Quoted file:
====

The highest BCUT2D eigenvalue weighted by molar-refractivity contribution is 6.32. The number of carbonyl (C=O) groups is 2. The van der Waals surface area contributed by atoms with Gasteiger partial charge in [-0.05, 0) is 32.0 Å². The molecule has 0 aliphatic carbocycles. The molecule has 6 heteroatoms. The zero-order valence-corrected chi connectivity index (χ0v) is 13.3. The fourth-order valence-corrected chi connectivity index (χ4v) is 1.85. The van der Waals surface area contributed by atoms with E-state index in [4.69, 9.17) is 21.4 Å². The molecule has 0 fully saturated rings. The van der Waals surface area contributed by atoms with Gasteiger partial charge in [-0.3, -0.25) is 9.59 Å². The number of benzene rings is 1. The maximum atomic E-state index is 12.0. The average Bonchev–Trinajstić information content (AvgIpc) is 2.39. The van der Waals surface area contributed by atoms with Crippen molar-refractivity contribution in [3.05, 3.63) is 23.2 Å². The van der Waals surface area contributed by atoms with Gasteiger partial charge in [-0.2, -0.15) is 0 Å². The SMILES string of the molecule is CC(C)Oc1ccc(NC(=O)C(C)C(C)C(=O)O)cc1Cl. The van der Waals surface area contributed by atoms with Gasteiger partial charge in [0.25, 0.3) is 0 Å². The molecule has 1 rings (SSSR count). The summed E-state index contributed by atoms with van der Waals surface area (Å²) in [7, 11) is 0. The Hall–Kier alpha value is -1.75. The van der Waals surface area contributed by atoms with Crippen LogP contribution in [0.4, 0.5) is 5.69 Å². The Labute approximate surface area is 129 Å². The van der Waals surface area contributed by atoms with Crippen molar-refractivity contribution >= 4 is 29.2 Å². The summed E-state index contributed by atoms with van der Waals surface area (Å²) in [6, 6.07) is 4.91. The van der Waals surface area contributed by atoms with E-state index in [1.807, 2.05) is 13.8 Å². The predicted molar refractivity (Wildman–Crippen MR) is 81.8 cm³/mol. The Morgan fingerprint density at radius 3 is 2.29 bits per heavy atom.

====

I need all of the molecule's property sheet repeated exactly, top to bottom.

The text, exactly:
The highest BCUT2D eigenvalue weighted by molar-refractivity contribution is 6.32. The number of carbonyl (C=O) groups is 2. The van der Waals surface area contributed by atoms with Gasteiger partial charge in [-0.05, 0) is 32.0 Å². The molecule has 0 aliphatic carbocycles. The molecule has 6 heteroatoms. The zero-order valence-corrected chi connectivity index (χ0v) is 13.3. The fourth-order valence-corrected chi connectivity index (χ4v) is 1.85. The van der Waals surface area contributed by atoms with E-state index in [4.69, 9.17) is 21.4 Å². The molecule has 0 fully saturated rings. The van der Waals surface area contributed by atoms with Gasteiger partial charge in [-0.3, -0.25) is 9.59 Å². The number of benzene rings is 1. The maximum atomic E-state index is 12.0. The average Bonchev–Trinajstić information content (AvgIpc) is 2.39. The van der Waals surface area contributed by atoms with Crippen molar-refractivity contribution in [3.05, 3.63) is 23.2 Å². The van der Waals surface area contributed by atoms with Gasteiger partial charge in [-0.2, -0.15) is 0 Å². The SMILES string of the molecule is CC(C)Oc1ccc(NC(=O)C(C)C(C)C(=O)O)cc1Cl. The van der Waals surface area contributed by atoms with Gasteiger partial charge in [0.25, 0.3) is 0 Å². The molecule has 1 rings (SSSR count). The summed E-state index contributed by atoms with van der Waals surface area (Å²) in [7, 11) is 0. The Hall–Kier alpha value is -1.75. The van der Waals surface area contributed by atoms with Crippen LogP contribution in [0.4, 0.5) is 5.69 Å². The Labute approximate surface area is 129 Å². The van der Waals surface area contributed by atoms with Crippen molar-refractivity contribution >= 4 is 29.2 Å². The summed E-state index contributed by atoms with van der Waals surface area (Å²) in [6, 6.07) is 4.91. The van der Waals surface area contributed by atoms with E-state index in [1.807, 2.05) is 13.8 Å². The predicted molar refractivity (Wildman–Crippen MR) is 81.8 cm³/mol. The Morgan fingerprint density at radius 3 is 2.29 bits per heavy atom.